We sat on my bed and they each held three sheets of paper and a pencil.
"Okay, did you finish the first question?" I asked. They were supposed to write down if they'd ever done something nice for each other, and if so, what it had been. "Question number two, this is for your second piece of paper, if you could do anything fun with your sister, what would that be?"
They wrote so quickly, immediately knowing the answer, and I found myself surprised.
The thing about The Scribe and The Hippie is that they are complete opposites. The Scribe is punctual and goal-driven. She leaves for high school extremely early, just to account for weather, and bad drivers. Meanwhile, The Hippie is the most carefree person on earth. "Late, what do you mean, we're late?" she'll say. Then she'll saunter around, slowly gathering her backpack, her coat. Then she'll gently, ever so gracefully pull on one sock, then the other. Meanwhile The Scribe has balled fists and a red face--she's about to stomp on the ground, explode with pure nerves.... Yes, these are my oldest children. And I, think it's sort of hilarious--
They're the perfect balance for each other. The Hippie teaches The Scribe how to let loose; The Scribe teaches her sister how to be responsible.
"One more questions, for your third paper," I said. "What's something you would say nice about your sister?" This question took f.o.r.e.v.e.r. for them to answer. In fact, I became so freakin' bored, that I rested on my back and just started humming the Death March--because if they couldn't think of something nice to say, I might just die.
"Done!" The Scribe said after almost all of my hair had turned gray. She placed her pencil perfectly on her stack of papers and sat straight.
"Done!" The Hippie said, and threw her pencil onto her disheveled pile. She sat--as straight as a politician.
"Trade," I told them. And write your thoughts underneath what you sister has said. As soon as you're done, we'll read everything."
Half the time--as a mother, and probably in life too--I feel like I'm flying blind. There are all of these crazy choices, like, do I let them wear booty shorts, and how many chores SHOULD they be doing? My grandma always told me people are either good at raising babies or teenagers. What happens if I'm not perfect at either?! Freakin' woe is me.
I went and checked on my two youngest kids at this point. And they were both, leaning into the bedroom door with their ears to it. "You two!" I said, as they fell into the room.
"Mama," The Zombie Elf said, "I've decided something. I never want to be a teenager. They are crazy."
"Yeah," Dr. Jones, my six-year-old girl agreed, "they're super-weird."
I set them up in the front room with pieces of moon (which please don't tell them, but it's cheddar cheese with cumin sprinkled on top--I think they already know it's not moon dust, but those givers pretend for my sake).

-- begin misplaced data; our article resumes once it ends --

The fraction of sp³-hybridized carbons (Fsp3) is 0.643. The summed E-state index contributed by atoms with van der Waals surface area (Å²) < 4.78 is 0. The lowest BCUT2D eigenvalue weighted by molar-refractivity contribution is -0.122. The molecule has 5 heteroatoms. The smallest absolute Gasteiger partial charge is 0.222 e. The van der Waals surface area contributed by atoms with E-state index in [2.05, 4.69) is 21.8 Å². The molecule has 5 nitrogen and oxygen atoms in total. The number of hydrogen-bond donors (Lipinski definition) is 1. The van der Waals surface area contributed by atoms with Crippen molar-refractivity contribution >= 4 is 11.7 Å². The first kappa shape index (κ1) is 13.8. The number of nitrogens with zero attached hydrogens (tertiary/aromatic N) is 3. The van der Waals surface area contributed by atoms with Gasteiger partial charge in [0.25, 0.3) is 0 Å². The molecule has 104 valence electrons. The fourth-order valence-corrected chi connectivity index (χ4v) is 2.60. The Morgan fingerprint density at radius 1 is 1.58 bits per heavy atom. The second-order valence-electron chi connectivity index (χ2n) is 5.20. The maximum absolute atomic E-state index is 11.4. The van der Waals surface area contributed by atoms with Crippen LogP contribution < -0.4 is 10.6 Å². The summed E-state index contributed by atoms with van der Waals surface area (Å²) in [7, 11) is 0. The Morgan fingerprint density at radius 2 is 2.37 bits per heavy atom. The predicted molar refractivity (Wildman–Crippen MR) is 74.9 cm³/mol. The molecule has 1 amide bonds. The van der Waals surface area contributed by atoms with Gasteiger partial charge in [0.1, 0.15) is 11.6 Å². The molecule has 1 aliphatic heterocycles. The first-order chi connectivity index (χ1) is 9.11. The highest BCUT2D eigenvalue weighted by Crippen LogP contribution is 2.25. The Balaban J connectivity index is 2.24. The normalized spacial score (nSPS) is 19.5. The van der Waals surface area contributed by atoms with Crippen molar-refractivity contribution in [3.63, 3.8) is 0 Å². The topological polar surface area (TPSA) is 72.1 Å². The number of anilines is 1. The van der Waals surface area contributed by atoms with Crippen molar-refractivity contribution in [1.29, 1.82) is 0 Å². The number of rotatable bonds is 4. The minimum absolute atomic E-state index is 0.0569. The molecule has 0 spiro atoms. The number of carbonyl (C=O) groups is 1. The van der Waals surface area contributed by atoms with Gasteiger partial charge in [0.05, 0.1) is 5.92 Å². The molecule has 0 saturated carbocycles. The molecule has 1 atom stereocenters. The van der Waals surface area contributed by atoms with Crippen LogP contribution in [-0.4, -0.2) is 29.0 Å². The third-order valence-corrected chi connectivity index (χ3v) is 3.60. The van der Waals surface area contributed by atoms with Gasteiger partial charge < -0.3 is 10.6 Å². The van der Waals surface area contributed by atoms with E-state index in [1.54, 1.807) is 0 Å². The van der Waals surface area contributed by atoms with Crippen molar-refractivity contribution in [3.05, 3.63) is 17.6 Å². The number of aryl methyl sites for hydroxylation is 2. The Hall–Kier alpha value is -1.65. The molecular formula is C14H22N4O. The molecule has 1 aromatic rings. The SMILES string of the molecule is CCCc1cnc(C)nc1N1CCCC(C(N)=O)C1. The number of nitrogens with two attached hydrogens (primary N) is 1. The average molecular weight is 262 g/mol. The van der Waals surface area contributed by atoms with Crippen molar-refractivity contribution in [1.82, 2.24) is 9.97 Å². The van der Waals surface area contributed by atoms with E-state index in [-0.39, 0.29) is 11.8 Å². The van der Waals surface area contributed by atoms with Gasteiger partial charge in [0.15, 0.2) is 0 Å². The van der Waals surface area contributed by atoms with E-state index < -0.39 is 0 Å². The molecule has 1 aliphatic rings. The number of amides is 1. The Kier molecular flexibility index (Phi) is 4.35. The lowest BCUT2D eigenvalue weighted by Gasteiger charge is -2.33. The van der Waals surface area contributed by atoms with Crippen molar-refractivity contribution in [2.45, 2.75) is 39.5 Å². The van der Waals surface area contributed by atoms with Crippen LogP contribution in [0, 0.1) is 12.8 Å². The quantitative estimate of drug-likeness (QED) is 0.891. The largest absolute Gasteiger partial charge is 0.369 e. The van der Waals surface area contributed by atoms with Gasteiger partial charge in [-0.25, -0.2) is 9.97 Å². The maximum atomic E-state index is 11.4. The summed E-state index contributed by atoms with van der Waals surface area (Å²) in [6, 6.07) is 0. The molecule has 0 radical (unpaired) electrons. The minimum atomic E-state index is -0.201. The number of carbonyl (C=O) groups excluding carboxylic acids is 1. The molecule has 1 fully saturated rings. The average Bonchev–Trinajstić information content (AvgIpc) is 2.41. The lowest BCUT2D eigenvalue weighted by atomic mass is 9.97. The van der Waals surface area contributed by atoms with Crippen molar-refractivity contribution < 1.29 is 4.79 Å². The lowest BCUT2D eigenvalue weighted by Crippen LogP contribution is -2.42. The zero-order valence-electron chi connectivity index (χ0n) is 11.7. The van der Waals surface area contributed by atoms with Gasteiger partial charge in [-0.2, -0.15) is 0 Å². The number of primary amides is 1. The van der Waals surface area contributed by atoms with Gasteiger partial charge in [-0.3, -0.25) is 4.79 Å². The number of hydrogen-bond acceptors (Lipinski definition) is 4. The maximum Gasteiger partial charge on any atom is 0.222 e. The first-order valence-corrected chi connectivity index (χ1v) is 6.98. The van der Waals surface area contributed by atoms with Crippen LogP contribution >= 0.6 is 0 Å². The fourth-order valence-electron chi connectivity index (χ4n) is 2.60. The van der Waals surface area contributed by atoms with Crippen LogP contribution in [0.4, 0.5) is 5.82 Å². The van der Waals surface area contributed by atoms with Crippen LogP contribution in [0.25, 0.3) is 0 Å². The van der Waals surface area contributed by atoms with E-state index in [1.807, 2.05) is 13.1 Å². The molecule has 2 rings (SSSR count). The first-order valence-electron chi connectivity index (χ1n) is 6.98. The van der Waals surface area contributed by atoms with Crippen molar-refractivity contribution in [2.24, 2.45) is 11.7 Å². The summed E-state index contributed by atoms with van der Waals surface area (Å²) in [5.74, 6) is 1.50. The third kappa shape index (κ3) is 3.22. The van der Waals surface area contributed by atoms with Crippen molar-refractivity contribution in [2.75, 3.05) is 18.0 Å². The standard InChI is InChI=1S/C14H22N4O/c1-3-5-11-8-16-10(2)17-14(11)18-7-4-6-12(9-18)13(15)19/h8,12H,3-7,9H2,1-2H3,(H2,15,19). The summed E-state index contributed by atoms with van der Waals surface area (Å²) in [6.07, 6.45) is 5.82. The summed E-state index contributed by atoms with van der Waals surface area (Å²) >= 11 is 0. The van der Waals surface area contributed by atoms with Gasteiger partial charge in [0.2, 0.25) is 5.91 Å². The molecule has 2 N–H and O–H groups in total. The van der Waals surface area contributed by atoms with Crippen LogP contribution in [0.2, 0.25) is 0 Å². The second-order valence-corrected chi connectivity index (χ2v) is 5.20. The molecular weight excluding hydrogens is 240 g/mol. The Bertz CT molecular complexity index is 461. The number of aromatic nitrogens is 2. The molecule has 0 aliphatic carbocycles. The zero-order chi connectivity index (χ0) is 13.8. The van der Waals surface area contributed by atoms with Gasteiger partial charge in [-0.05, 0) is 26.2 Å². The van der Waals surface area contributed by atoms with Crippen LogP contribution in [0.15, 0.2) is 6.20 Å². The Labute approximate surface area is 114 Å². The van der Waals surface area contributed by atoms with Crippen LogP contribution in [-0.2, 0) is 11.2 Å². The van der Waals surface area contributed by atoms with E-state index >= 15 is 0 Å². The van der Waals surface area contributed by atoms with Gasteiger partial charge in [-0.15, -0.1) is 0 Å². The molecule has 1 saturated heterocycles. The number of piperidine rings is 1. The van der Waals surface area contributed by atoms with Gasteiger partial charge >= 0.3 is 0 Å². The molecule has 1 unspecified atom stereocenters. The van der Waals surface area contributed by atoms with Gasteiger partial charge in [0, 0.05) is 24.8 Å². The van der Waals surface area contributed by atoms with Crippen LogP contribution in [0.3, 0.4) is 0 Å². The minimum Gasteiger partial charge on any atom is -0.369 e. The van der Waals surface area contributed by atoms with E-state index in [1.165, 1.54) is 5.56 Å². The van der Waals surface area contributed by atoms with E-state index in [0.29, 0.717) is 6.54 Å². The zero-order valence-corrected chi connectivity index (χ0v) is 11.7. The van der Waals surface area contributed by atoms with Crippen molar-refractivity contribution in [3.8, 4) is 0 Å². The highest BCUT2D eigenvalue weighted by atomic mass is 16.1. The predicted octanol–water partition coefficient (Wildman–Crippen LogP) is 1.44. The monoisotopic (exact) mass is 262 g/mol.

"So, let's do this." I went back into the bedroom and read the papers aloud. "Number one: Have you ever done something nice for your sister? Hippie, you wrote, she thinks she's being nice, but I'm not girly like she is, painting my nails, doing my hair, and giving me a facial, wasn't something I even wanted. That's what SHE likes!"
"And asking me to play basketball with you," The Scribe jumped in, "that was something nice? You know I'm not into that."
"So, how can we solve this?" I asked.
"I guess I can try to play basketball," The Scribe mumbled.
"Well, you could, but actually what you should both do is think of what the other person would like, before just doing something you want done for you. An ideas?"
The Hippie had totally lit up, almost mischievously. "I could give The Scribe a facial! She'll never forget it. I'll--"
"Hey, now.... That's a great idea, actually." I forced a smile. God help me. "You both get the point. Think of the other person. Okay, what was the next page?" I asked. This whole flying blind stuff, really shows sometimes!
"If you could do anything fun with your sister, what would that be," The Scribe said. "I put get a fancy drink and go shopping. She put play basketball and videogames." She'd said this in such a freakin' monotone. I could tell...I was really...getting...through.
"Are you two seeing a trend here? You're different. You keep fighting so much because you expect...?"
"I expect her to be just like me," The Hippie said.
"And I want her to be like me," The Scibe admitted.
"Well, here's what we're going to do. You'll set up a day when both of you get to plan a date with each other. But it has to be something your sister would want NOT what you want. Got it?"
"Last page. You know what, I'll let you read these out loud." I swapped the papers and handed them back.
The Scribe read, "The Scribe is one of the funniest people I know. Everyone likes being around her. She makes life really happy for everyone." Then her eyes scanned down to what she'd written at the bottom. "I never knew The Hippie felt this way about me. I'm kinda surprised, but in a good way." She smiled at her sister.
The Hippie held out her paper and read, "The Hippie is really smart and so good at everything. I miss when we got along when we were little." The Hippie took a deep breath. "I didn't expect that. I miss when we were little too, Scribe."
They sat on opposite sides of the bed, then suddenly both scooted closer at the same time, and papers still in-hand, gave one another a hug.
Sure, they were fighting like rabid dogs the next morning at breakfast, but for that small moment, after reading those papers, my life was gravy.
So, the sister date will be next weekend. I'll let you know how it goes. Here's hoping for the best!
Livin' the dream and fumblin' through...again,